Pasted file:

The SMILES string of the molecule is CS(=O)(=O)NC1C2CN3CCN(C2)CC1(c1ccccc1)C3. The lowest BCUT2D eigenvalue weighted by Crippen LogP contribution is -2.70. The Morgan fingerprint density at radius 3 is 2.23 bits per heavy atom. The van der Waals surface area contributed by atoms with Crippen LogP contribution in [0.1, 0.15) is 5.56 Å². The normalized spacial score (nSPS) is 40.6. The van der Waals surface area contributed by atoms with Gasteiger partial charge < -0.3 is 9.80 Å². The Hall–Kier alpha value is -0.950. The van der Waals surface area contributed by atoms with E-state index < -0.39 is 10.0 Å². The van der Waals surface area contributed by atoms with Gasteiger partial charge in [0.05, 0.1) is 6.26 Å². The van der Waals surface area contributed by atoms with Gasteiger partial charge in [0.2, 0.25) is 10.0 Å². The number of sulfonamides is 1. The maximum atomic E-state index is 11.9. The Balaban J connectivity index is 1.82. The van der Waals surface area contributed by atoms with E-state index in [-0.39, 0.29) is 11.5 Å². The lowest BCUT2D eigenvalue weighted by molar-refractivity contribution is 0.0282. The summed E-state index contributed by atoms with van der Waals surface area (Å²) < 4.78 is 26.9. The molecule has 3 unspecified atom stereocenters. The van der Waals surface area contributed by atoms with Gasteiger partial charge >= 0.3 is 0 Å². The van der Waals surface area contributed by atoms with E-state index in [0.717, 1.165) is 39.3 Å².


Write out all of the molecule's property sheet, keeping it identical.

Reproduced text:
The SMILES string of the molecule is CS(=O)(=O)NC1C2CN3CCN(C2)CC1(c1ccccc1)C3. The lowest BCUT2D eigenvalue weighted by Crippen LogP contribution is -2.70. The Morgan fingerprint density at radius 3 is 2.23 bits per heavy atom. The van der Waals surface area contributed by atoms with Crippen LogP contribution in [0.1, 0.15) is 5.56 Å². The normalized spacial score (nSPS) is 40.6. The van der Waals surface area contributed by atoms with Gasteiger partial charge < -0.3 is 9.80 Å². The Hall–Kier alpha value is -0.950. The van der Waals surface area contributed by atoms with E-state index < -0.39 is 10.0 Å². The van der Waals surface area contributed by atoms with Gasteiger partial charge in [0.05, 0.1) is 6.26 Å². The van der Waals surface area contributed by atoms with Gasteiger partial charge in [0.2, 0.25) is 10.0 Å². The number of sulfonamides is 1. The maximum atomic E-state index is 11.9. The Balaban J connectivity index is 1.82. The van der Waals surface area contributed by atoms with E-state index in [-0.39, 0.29) is 11.5 Å². The lowest BCUT2D eigenvalue weighted by molar-refractivity contribution is 0.0282. The summed E-state index contributed by atoms with van der Waals surface area (Å²) < 4.78 is 26.9. The molecule has 3 unspecified atom stereocenters. The van der Waals surface area contributed by atoms with Gasteiger partial charge >= 0.3 is 0 Å². The van der Waals surface area contributed by atoms with E-state index in [0.717, 1.165) is 39.3 Å².